Demystify Your Data Lake With Xcalar

Technology improves in cycles of innovation and refinement. The data lake was the innovation, and our product is the refinement.

The data lake has surged in popularity since its inception in 2011. To understand why, it’s helpful to examine its predecessor. The traditional data warehouse was thought up in the 1980s, the era of floppy disks and refrigerator-sized hard drives, where it made sense to prioritize storing only the most important data because a gigabyte of storage cost tens of thousands of dollars. That may have meant sacrificing any insights the less important data could have revealed, but that was an acceptable loss given how high cost per gigabyte was. Fast forward a few decades, however, and the situation changes. Cost per gigabyte has plummeted, missing out on potential insights is no longer acceptable, and there is more data (structured or unstructured) than ever before. This is not the environment the data warehouse was designed for, so it is understandably no longer as effective. Hence the rise of a new kind of data repository to replace it: the data lake.

 

 

A full explanation of a data lake is beyond the scope of this article, but the gist is that it’s a single, shared repository of massive amounts and varieties of data. It’s typically stored in a distributed file system, as those can leverage the cheap prices of storage and servers to store petabyte-scale data. A data lake can ingest data at different stages of processing, eliminating the need for lengthy data transformations. And barring security requirements, users have access to the entire shared pool of data at once, avoiding the data silo issue entirely. The end result is a sandbox that users can sift through to rapidly analyze information, discover insights, and solve problems. Data lakes enable the convenient storage of and access to the exploding amounts of varied data that modern organizations extract business insights from.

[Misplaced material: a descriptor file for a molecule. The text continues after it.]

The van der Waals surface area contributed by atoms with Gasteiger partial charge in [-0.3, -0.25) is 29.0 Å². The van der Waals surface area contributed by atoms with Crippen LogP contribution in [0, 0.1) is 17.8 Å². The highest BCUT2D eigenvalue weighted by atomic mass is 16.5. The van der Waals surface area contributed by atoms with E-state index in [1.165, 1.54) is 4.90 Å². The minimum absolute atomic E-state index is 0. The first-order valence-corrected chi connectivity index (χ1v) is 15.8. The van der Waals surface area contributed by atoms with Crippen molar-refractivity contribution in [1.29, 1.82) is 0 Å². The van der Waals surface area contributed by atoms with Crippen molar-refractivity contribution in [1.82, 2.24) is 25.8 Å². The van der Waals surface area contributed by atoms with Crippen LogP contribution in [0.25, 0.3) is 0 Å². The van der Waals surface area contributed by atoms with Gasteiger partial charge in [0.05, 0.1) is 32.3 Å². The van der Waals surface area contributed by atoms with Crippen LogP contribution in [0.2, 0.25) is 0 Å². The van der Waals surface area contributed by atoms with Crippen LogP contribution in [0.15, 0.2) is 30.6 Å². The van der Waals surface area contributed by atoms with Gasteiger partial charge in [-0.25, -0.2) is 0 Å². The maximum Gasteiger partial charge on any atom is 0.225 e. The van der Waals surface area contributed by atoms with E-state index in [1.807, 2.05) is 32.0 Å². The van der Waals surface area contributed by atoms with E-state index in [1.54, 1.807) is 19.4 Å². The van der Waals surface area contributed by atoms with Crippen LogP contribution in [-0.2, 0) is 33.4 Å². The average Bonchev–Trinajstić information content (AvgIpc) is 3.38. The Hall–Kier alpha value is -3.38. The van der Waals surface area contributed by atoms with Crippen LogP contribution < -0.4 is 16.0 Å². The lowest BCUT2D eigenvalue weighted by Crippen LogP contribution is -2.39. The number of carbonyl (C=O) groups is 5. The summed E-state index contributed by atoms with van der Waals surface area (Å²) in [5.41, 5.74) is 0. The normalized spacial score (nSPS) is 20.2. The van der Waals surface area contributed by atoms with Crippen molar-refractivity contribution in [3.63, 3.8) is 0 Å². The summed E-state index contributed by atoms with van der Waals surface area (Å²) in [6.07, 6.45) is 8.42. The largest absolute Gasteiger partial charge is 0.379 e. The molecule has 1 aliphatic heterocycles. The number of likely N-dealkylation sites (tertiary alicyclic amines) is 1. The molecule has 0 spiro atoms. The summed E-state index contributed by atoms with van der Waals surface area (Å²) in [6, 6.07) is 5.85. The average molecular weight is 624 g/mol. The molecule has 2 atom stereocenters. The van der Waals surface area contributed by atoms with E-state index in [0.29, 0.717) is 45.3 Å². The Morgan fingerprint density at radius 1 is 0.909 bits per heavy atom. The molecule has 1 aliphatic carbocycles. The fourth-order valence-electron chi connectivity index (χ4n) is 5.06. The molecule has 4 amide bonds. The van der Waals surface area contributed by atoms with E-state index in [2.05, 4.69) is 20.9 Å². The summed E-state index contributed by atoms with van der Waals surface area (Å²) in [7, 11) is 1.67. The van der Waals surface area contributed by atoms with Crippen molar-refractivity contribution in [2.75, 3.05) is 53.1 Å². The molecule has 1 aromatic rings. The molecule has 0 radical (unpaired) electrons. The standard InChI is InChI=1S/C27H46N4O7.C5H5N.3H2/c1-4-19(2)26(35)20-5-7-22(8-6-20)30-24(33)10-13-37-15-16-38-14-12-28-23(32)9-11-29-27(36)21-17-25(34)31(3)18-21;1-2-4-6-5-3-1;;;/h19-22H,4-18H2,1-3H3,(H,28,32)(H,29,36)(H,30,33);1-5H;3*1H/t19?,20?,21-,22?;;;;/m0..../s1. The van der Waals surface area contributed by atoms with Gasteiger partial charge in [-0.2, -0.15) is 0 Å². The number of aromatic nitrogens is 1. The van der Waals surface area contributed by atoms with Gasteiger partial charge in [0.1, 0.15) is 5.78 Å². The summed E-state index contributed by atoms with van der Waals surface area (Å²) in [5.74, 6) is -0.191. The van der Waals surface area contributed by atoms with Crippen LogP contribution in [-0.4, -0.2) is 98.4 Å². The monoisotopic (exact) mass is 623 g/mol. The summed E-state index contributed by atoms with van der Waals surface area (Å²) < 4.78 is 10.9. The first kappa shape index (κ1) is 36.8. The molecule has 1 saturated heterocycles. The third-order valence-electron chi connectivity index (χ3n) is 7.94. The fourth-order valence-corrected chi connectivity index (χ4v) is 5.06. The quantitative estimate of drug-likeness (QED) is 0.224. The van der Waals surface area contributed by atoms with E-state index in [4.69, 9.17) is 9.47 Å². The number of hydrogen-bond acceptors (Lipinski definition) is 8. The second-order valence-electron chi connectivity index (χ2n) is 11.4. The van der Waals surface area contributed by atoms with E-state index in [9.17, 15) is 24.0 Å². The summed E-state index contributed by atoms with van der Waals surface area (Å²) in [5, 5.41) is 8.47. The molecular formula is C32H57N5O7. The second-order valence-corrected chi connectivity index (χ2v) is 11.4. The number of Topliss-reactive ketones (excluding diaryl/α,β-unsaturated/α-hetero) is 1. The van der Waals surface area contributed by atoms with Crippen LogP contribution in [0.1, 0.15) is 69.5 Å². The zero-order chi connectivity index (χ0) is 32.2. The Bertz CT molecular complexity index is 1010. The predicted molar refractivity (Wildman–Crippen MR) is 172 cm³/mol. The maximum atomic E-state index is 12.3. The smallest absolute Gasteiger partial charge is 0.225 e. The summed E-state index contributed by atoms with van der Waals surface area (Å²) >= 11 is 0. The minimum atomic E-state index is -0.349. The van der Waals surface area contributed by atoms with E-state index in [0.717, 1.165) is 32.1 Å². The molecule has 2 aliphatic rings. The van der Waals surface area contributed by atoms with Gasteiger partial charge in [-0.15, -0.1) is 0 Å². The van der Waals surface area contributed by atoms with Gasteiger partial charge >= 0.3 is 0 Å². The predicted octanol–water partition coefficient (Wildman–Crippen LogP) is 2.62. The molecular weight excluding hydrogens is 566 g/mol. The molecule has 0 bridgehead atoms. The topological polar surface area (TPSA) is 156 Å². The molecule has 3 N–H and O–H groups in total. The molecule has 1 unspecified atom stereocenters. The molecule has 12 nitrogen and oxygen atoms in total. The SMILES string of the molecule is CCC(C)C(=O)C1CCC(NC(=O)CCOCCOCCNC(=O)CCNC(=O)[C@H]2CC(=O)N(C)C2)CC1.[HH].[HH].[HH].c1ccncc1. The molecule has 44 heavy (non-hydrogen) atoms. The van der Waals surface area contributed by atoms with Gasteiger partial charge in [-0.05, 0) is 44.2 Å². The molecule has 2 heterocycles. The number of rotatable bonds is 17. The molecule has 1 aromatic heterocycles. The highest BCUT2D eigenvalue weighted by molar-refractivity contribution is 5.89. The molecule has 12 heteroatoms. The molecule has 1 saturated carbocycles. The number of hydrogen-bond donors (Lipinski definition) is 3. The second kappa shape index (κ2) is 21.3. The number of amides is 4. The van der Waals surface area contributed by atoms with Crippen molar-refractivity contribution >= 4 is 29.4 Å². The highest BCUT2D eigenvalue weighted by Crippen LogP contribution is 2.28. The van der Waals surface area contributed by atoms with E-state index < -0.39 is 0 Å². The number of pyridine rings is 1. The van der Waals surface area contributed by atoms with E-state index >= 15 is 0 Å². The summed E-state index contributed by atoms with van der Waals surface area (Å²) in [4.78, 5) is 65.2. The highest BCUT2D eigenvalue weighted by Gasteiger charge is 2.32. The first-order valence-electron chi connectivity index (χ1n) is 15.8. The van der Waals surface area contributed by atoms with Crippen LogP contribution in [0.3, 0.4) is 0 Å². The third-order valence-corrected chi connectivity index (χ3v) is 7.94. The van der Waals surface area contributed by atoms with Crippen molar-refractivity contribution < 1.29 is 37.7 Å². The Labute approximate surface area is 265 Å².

But as helpful as the data lake may be, it has a drawback: it necessitates the retraining of the workforce. Where using a data warehouse only required the moderately straightforward task of learning SQL and BI tools, using a data lake requires acquiring, learning, and deploying a host of new technologies; a typical analytics team must be familiar with Pig, Hive, Scala, Kafka, and various other facets of the Apache Spark and Hadoop environment. Considering that each of these technologies has its own steep learning curve, it’s understandable why there’s a severe shortage of developers trained in these new skills. The end result is that many organizations have poorly organized, unusable data lakes, a problem that has grown prevalent enough that a term was coined for it: the data swamp.

Xcalar addresses the problem head on. We provide a powerful visual design studio that lets you use visual programming, structured programming languages, and SQL to easily use your data lake. Whether it be data orchestration, aggregation, assimilation, blending, preparation, or quality control, Xcalar lets you do it rapidly on large amounts of data, regardless of your skillset. Whether you’re a full-fledged DBA or a business analyst who knows how to work a spreadsheet, we let you leverage the skills you already have on a data lake. This ease of use empowers large numbers of people to become data analysts, and makes the dream of self-service analytics a reality. With our product, a front office administrator could find the insights they need directly off a data lake with no assistance from an engineer or a programmer. Xcalar’s data platform makes it possible for multiple users across many different use cases, lines of business, user personas, and skill sets to collaborate with a single set of powerful tools.

Technology improves in cycles of innovation and refinement. The data lake was the innovation, and our product is the refinement. Instead of worrying about how to use their data lakes, our customers can focus on actually using them. Our product demystifies the data lake, and makes it the easily accessible sandbox it was conceived to be.